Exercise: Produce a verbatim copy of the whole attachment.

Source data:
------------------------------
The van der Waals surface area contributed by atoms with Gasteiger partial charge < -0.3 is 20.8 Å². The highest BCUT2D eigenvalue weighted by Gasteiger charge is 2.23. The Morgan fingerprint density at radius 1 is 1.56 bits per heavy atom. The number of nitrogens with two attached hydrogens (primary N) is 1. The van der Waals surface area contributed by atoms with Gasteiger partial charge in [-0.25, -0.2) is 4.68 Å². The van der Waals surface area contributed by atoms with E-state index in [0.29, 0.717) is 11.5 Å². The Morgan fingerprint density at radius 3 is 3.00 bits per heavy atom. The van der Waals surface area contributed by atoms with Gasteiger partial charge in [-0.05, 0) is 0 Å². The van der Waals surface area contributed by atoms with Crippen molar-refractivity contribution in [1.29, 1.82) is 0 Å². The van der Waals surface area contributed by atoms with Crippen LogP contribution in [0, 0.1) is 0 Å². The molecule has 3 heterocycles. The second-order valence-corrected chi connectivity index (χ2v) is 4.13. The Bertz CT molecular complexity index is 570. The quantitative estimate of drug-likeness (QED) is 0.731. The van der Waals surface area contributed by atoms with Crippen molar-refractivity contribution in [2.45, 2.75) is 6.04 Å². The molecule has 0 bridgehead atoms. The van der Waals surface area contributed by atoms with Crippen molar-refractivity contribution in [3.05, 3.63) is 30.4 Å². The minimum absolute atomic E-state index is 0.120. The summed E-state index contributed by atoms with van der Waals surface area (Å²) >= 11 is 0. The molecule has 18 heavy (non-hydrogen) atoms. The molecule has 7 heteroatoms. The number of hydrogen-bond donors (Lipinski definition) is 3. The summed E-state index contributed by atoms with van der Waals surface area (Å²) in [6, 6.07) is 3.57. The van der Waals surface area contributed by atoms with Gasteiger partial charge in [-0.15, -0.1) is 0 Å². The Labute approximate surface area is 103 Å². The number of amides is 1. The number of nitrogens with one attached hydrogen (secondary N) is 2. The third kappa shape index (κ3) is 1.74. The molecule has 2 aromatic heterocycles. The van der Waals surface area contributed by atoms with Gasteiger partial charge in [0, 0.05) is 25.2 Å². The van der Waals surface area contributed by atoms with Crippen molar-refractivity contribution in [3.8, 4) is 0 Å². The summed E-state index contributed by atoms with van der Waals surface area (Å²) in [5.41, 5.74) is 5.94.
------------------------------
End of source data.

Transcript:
The van der Waals surface area contributed by atoms with Gasteiger partial charge < -0.3 is 20.8 Å². The highest BCUT2D eigenvalue weighted by Gasteiger charge is 2.23. The Morgan fingerprint density at radius 1 is 1.56 bits per heavy atom. The number of nitrogens with two attached hydrogens (primary N) is 1. The van der Waals surface area contributed by atoms with Gasteiger partial charge in [-0.25, -0.2) is 4.68 Å². The van der Waals surface area contributed by atoms with E-state index in [0.29, 0.717) is 11.5 Å². The Morgan fingerprint density at radius 3 is 3.00 bits per heavy atom. The van der Waals surface area contributed by atoms with Gasteiger partial charge in [-0.05, 0) is 0 Å². The van der Waals surface area contributed by atoms with Crippen molar-refractivity contribution in [1.29, 1.82) is 0 Å². The van der Waals surface area contributed by atoms with Crippen LogP contribution in [0, 0.1) is 0 Å². The molecule has 3 heterocycles. The second-order valence-corrected chi connectivity index (χ2v) is 4.13. The Bertz CT molecular complexity index is 570. The quantitative estimate of drug-likeness (QED) is 0.731. The van der Waals surface area contributed by atoms with Crippen molar-refractivity contribution in [2.45, 2.75) is 6.04 Å². The molecule has 0 bridgehead atoms. The van der Waals surface area contributed by atoms with Crippen molar-refractivity contribution in [3.05, 3.63) is 30.4 Å². The minimum absolute atomic E-state index is 0.120. The summed E-state index contributed by atoms with van der Waals surface area (Å²) >= 11 is 0. The molecule has 18 heavy (non-hydrogen) atoms. The molecule has 7 heteroatoms. The number of hydrogen-bond donors (Lipinski definition) is 3. The summed E-state index contributed by atoms with van der Waals surface area (Å²) in [6, 6.07) is 3.57. The van der Waals surface area contributed by atoms with Gasteiger partial charge in [-0.15, -0.1) is 0 Å². The Labute approximate surface area is 103 Å². The number of amides is 1. The number of nitrogens with one attached hydrogen (secondary N) is 2. The third kappa shape index (κ3) is 1.74. The molecule has 2 aromatic heterocycles. The van der Waals surface area contributed by atoms with Gasteiger partial charge in [0, 0.05) is 25.2 Å². The van der Waals surface area contributed by atoms with Crippen molar-refractivity contribution in [3.8, 4) is 0 Å². The summed E-state index contributed by atoms with van der Waals surface area (Å²) in [5.41, 5.74) is 5.94.